Protein gives migrating nerve fibres a helping hand

Published online 27 July 2018

A healthy alpha-N-catenin protein is required for embryonic nerve fibres to reach their final destinations.

Nadia El-Awady

© Getty Images/Hemera
Studies on a newly identified gene mutation are helping to clarify some molecular processes that guide nerve fibre development in the embryonic brain.  

An international team of scientists, including from institutions in Egypt, Saudi Arabia, and Qatar, identified a mutation in three consanguineous families that causes a unique form of pachygyria. In this condition, the outer layer of the brain fails to fold in the way that gives it its usual cauliflower-shaped appearance. People with pachygyria have poor motor and cognitive development, undergo epileptic seizures, and severe intellectual impairment.  

Joseph Gleeson of Howard Hughes Medical Institute at the University of California, San Diego and colleagues found affected members of the family had a mutation in both copies, each coming from one parent, of the CTNNA2 gene. 

The mutation leads to malformation of a protein called alpha-N-catenin. Further investigations showed that the malformation affected how nerve fibres travel from their starting point in the developing brain to their final destination, a process called neuronal migration. 

The team found that, in healthy brains, alpha-N-catenin binds to a filament-forming protein in nerve fibres, called actin, which is responsible for guiding nerve fibre microtubules by responding to extracellular cues. This binding prevents another protein complex, called ARP2/3, from binding to the actin. When alpha-N-catenin is malformed due to the CTNNA2 mutation, excessive amounts of ARP2/3 bind to actin, ultimately impairing the growth and stability of nerve cell projections.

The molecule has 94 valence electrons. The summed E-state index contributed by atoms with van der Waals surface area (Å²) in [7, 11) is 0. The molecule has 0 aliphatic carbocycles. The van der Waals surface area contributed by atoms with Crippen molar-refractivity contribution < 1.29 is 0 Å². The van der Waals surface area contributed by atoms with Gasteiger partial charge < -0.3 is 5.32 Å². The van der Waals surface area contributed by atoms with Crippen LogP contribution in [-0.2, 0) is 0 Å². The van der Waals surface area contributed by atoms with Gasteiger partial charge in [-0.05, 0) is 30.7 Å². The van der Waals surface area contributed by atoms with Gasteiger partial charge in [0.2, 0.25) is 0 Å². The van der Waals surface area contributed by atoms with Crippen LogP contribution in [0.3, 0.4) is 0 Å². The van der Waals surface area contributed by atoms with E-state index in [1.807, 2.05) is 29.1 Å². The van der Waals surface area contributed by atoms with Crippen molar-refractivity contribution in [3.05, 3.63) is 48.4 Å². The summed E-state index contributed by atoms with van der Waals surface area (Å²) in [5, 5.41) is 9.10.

“Our findings that alpha-N-catenin mutations cause pachygyria, probably by depressing Arp2/3-mediated actin branching, are an important first step toward understanding how neurons regulate their cytoskeleton during neuronal development,” says Ashleigh Schaffer, the first author of the study. The team is interested in further exploring this link in people with single-copy mutations of the gene who have epilepsy, autism and schizophrenia.

Geneticist, Fowzan Alkuraya, of King Faisal Specialist Hospital and Research Center in Saudi Arabia, who was not involved in the study says: “This brings immediate translational benefit in terms of prevention, not only to the study families, but any patient around the world carrying mutations in both copies of this newly identified disease gene.”


  1. Schaffer, A. E. et al. Biallelic loss of human CTNNA2, encoding αN-catenin, leads to ARP2/3 complex overactivity and disordered cortical neuronal migration. Nature Genetics (2018).